In Gatsby and Daisy’s relationship; she is having an affair with him and he psychologically oppressed her with his money and wealth only to get the idea he has of her as his “Golden Girl.” Fitzgerald’s argument is, when love is not the main reason for a relationship it will lead into oppression of women. All of these relationships prove how oppression is caused when love is not the main focus of a
Women lacked the freedom and independence they not only wanted but needed due to a society run patriarchal views that hindered the growth of women. Not only were they expected to reside in the home but women were also tied down through marriage with the expectation of blindly following their husband without challenging their authority. Kate Chopin’s short story, “Story of an Hour”, uncovers the chilling truth of how women were perceived to have longed and enjoyed marriage during the 18th and 19th century when in actuality many felt confined, trapped and imprisoned due to what society and men wanted them to do. The story reveals that the impending pressures of having to become a good wife and mother along with patriarchal societal oppression oftentimes pressures a woman into experiencing a psychological breakdown that can result in fatal consequences. Chopin begins the story with the protagonist, Mrs. Mallard, being told
Her actions had left Hassan without a mother figure. In reality, Hassan’s cleft lip was karma for her committing adultery with someone outside her marriage. This caused Hassan to look up to Amir, who was always jealous of Baba’s attention to Hassan. Another act of betrayal in the novel is on pages
She was not happy in her relationship or in her position as a mother. “It would have been a difficult matter for Mr. Pontellier to define to his own satisfaction or any one else’s wherein his wife failed in her duty toward their children.”(Chopin 4) In this scene Mr. Pontellier is feeling uneasy regarding how Edna allows to the quadroon nurse to take on her motherly responsibilities so carelessly. Edna does not feel that motherhood is cut out for her. Although she
Yonge to Her Husband,” Mary Wortley Montagu discuses marriage and adultery. Montagu is facing major issues with her husband. She is married but she has an affair with someone else same as her husband they both cheating on each other, but she is the one who is facing the situation and got the punishment. She wrote this letter to show how unfair it is for her to be treated this way and she is saying one of the reasons when she wrote at the poem: “Think not this paper comes with vain pretense/To move your pity, or to mourn the ‘offense” (1-2). We understand her absence of choices: grieving, not able to discover any solution.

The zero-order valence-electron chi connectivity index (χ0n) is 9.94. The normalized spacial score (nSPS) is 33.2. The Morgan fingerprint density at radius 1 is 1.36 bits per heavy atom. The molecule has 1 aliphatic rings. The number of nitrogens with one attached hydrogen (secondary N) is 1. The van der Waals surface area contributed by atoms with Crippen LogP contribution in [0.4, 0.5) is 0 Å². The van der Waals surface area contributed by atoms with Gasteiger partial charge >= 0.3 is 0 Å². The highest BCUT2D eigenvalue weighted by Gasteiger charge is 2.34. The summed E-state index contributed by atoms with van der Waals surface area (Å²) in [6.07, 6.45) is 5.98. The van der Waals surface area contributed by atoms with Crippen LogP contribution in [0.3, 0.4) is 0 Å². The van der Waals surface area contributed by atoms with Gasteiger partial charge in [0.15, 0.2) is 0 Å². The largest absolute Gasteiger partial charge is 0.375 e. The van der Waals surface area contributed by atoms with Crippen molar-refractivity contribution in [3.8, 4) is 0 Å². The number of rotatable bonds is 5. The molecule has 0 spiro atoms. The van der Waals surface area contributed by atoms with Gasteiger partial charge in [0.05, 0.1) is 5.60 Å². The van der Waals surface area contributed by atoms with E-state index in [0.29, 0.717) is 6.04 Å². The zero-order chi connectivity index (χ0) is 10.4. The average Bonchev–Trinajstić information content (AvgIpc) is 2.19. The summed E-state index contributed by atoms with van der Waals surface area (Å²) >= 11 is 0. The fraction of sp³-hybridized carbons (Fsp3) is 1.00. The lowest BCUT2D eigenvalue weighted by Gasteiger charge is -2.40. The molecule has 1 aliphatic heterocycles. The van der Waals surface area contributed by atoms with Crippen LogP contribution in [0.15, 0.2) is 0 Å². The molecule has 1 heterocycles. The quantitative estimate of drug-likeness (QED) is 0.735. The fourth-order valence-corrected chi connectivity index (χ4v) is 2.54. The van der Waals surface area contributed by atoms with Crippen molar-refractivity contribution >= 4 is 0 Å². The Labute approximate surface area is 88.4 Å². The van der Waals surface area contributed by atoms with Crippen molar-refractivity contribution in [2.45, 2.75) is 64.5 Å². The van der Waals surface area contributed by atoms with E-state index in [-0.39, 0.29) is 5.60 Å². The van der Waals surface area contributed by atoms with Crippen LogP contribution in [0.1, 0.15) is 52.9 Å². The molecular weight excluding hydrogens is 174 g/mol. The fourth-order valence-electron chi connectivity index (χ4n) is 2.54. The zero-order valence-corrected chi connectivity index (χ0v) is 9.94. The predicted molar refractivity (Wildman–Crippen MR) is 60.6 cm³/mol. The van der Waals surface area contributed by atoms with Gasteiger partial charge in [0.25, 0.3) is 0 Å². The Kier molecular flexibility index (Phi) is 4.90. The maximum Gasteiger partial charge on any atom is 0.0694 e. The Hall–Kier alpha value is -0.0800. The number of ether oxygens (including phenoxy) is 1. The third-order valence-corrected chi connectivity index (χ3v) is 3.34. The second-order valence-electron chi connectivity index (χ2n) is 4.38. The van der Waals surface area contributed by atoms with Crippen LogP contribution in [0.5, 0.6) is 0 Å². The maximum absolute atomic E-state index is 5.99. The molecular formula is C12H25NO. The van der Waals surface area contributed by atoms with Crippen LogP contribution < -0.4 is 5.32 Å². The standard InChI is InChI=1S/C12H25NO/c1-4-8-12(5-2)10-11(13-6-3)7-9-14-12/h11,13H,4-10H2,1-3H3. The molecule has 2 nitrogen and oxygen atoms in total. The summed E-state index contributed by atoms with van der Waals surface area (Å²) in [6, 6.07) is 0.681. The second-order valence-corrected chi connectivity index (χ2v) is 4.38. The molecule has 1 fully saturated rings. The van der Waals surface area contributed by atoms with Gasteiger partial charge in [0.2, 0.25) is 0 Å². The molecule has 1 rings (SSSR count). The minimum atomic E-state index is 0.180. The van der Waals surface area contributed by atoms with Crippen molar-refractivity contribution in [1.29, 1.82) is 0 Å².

Jason’s new marriage with Glauce plummeted Medea into revengeful and passionate fury. She had given up everything to live with Jason after which he had cheated and tricked her. This makes the readers sympathize with Medea. Jason had spurned the privacy, purity, sanctity of their marriage sphere. In the process of wanting to gain honor, he had backstabbed Medea by demoting her from the status of a legal wife to that of a concubine.
In her chorus she sings, “I cheated myself / Like I knew I would / I told you I was trouble / You know that I 'm no good” (9-12). Winehouse is saying that she is cheating herself and her love life, by physically cheating on her partner. She believes that she is an inconvenience and worthless to the relationship. Just
Shaw crafts these nasty words to display how many men felt during the time period of a woman who chose to go out and make a life for herself. This underlying tone that money is only okay if it is respectable arises within Frank’s communication to Vivie, with Frank going so far to say that “if [Vivie] ever put your arm around her waist in my presence again, I’ll shoot myself there” (Shaw 1812). This ridiculous and hyperbolic claim calls further attention to Frank’s disrespect for Mrs. Warren in that his fragile masculinity has been so attacked by her disapproval of marriage that he feels the need to influence Vivie. This conversation points out the irony in Frank’s thought process, where
Medea, a play by Euripides, centres around a woman named Medea who is wronged by her husband, Jason, when he marries another woman and leaves Medea. The popular opinion involving this play is that Jason is a horrible person, and he was in the wrong for causing Medea all of her pain. It is important to look at this play from both sides, however, and Jason’s argument is compelling enough to show that he was not as horrible of a person for what he had done and that the choices he had made were for the benefit of his family, despite breaking his vows. Medea is the real villain of this play, and Jason is one of her many victims. He consistently speaks about his desire to protect his family and talks of reasoning with the royal family so Medea is
It is as if having something so perfect in the palm of one’s hands and then having it torn away from one in the blink of an eye. She has found independence and wishes to keep hold of it through all circumstances. Mike Timko wrote his concerns with the lack of female freedom from societal, especially masculine, directives (Timko par. 6). Timko noticed how throughout the book, Edna was being suppressed by her husband and that it is rather unfortunate that the idea of male dominance is so widely accepted at that time.